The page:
Bibendum's Homegrown Heroes: Part 2

This month we're celebrating our English wine portfolio, which encompasses some of the very best that this country has to offer.

In the second of our feature articles, we introduce you to some of the biggest movers and shakers in English wine, who are pushing all the boundaries of the category. Read on to meet winemakers not afraid to stray from the beaten path, experience experimental English winemaking, and even become acquainted with some of the best reds from these sparkling-soaked soils...


Anyone accusing English wine of 'trying to be Champagne' hasn't yet met Fitz. The keen young brains behind Fitz eagerly tracked the progress of the English wine industry and all its rising glory for years. Then, they set out on their own winemaking adventure - and did the complete opposite of the status quo.

As they quickly proved, daring to be different when it came to English wine would only make the category stronger. Fitz created England's first Charmat method sparkling, opening up the market to the key demographic of Prosecco fanatics who wanted something lighter, fruitier, a little more affordable, and a lot more fun. Did they upset the balance? Undoubtedly. But what great names in history haven't?

Vineyards at Fitz winery

Litmus Wines 

Where to start with Litmus Wines? Well, it might help if you took the proverbial rulebook of English winemaking and threw it out the window. It was never John Worontschak's intention to do anything that had been done before - his decades of experience had seen him work across some of the world's most unusual wine cultures (think Peru, Mexico and Russia), and thrive in doing things differently. So, when he took over winemaking at Denbies, it was almost inevitable that a corner of the winery would be reserved for something a little more experimental.

Litmus' approach is suitably outside the box. Here, the focus is on still wine rather than the classic English sparkling, and the range is crafted with the aim of being food-led. Robust, complex characters dominate, rather than the delicate aromas and English hedgerow florals often found in wines from these shores. John's experimenting with an Orange Bacchus, sweet wines, and cans too - watch this space.

The team at Litmus Wines, including winemaker John Worontschak (centre)

Bolney Wine Estate

Red grapes might not be what springs to anyone's mind when they talk about English wine, but Bolney are setting out to change that. Sam Lintner is a champion of Pinot Noir on these shores, and is reinventing the wheel when it comes to red winemaking in England. Earlier attempts with Merlot may not have paid off, but now, she's even experimenting with Cabernet Sauvignon (found in their Lychgate) and a sparkling red.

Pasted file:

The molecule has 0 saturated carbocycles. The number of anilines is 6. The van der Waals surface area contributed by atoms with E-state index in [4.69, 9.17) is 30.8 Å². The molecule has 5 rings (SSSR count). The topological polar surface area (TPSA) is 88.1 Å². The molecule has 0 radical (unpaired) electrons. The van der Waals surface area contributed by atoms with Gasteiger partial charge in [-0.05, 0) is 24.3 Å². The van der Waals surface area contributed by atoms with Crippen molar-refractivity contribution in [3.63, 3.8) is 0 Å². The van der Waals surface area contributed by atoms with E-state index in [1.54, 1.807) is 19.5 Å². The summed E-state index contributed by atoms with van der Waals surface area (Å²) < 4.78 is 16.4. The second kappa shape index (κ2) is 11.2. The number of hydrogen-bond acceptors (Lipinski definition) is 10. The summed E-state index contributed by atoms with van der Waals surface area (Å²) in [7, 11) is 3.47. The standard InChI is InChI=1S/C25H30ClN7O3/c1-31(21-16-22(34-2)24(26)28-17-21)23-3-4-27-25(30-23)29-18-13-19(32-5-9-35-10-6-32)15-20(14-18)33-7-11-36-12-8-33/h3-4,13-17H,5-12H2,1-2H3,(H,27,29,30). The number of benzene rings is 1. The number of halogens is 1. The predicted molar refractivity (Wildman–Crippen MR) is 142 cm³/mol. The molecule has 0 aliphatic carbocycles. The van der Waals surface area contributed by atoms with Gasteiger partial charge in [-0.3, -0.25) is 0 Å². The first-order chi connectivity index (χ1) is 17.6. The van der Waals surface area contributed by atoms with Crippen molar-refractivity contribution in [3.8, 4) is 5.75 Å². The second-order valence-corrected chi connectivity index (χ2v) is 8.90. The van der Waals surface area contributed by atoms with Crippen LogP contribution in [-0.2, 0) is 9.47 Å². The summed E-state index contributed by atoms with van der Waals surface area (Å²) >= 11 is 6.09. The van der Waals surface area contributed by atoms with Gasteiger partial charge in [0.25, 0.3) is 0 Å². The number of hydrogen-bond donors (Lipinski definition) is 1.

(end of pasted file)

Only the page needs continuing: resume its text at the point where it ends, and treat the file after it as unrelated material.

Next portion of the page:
Bolney's Pinot Noir doesn't have much to do with the vegetal, rounded red fruits found in examples from the rest of the world. What Sam is doing instead is creating something entirely different - and entirely English - in nature. Her Pinot Noir is light, fragrant, and fresh, more full of rosehip and raw plum than raspberry and liquorice. 22,000 bottles were produced in 2018, which stands testament to how popular their signature style is becoming. And, not content to rest on their laurels, Bolney also produces a fabulous range of sparkling and white wine, alongside hosting over 10,000 visitors a years, supplying British Airways and Wimbledon, and being the first English winery to gain mainland distribution in China. Not bad for a boutique, family-run operation in Sussex.

Bolney Estate also produce a fantastic range of sparkling wines

Flint Vineyard

Vineyards in Norfolk?! You can imagine the reaction of the traditionalists. But, in this little section of the Waveney Valley, vines are subject to some of the sunniest, driest conditions on offer in the whole of the UK - not to mention some spectacular soils, rich in (you guessed it) flint.

You might think that giving up city careers and opening up a winery in a lesser-travelled area would be challenge enough for husband and wife team Ben and Hannah Witchell. Not so. They may be one of the new players on the English wine scene, but they aren't afraid to push the boundaries of the category - whether it be launching a Pinot Noir Precoce, experimenting with a Pinot-dominant white blend, or favouring Charmat over traditional methods in their sparkling wine. Although - it should be noted - their more staunchly 'English' Bacchus is one of the best on the market, too.

Husband and wife team Ben and Hannah Witchell, of Flint Vineyard

Feeling the English love?

Check out Part 1 of our Homegrown Heroes series here.

Having spent childhood summers trekking through Italian vineyards, Elisa’s love of wine started at a young age. After a few stints working in pubs across the UK, she realised she could try far more samples working in a wine company, and landed at Bibendum two years ago. Now, she spends her days looking after digital marketing: writing, posting on social media, and everything in between.

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